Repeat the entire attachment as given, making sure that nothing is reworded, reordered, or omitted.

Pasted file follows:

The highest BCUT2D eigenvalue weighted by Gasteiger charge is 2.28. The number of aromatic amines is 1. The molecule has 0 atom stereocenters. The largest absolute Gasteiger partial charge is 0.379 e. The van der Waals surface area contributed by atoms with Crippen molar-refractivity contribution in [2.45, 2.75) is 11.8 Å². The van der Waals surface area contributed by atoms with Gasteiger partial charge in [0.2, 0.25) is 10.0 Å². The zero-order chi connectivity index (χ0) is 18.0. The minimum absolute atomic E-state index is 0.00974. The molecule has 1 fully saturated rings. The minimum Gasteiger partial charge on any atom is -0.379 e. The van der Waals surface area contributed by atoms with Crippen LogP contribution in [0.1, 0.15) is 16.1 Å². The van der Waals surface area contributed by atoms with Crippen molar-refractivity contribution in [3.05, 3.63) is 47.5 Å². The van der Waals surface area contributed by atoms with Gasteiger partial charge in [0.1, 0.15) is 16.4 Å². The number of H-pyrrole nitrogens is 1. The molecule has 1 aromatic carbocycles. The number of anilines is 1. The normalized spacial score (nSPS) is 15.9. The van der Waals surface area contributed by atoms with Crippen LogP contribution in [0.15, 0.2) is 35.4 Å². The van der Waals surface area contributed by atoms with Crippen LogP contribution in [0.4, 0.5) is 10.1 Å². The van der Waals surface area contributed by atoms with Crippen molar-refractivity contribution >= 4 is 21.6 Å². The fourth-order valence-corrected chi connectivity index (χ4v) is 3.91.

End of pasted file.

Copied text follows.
The highest BCUT2D eigenvalue weighted by Gasteiger charge is 2.28. The number of aromatic amines is 1. The molecule has 0 atom stereocenters. The largest absolute Gasteiger partial charge is 0.379 e. The van der Waals surface area contributed by atoms with Crippen molar-refractivity contribution in [2.45, 2.75) is 11.8 Å². The van der Waals surface area contributed by atoms with Gasteiger partial charge in [0.2, 0.25) is 10.0 Å². The zero-order chi connectivity index (χ0) is 18.0. The minimum absolute atomic E-state index is 0.00974. The molecule has 1 fully saturated rings. The minimum Gasteiger partial charge on any atom is -0.379 e. The van der Waals surface area contributed by atoms with Crippen LogP contribution in [0.1, 0.15) is 16.1 Å². The van der Waals surface area contributed by atoms with Crippen molar-refractivity contribution in [3.05, 3.63) is 47.5 Å². The van der Waals surface area contributed by atoms with Gasteiger partial charge in [0.1, 0.15) is 16.4 Å². The number of H-pyrrole nitrogens is 1. The molecule has 1 aromatic carbocycles. The number of anilines is 1. The normalized spacial score (nSPS) is 15.9. The van der Waals surface area contributed by atoms with Crippen LogP contribution in [0.15, 0.2) is 35.4 Å². The van der Waals surface area contributed by atoms with Crippen LogP contribution in [0.4, 0.5) is 10.1 Å². The van der Waals surface area contributed by atoms with Crippen molar-refractivity contribution >= 4 is 21.6 Å². The fourth-order valence-corrected chi connectivity index (χ4v) is 3.91.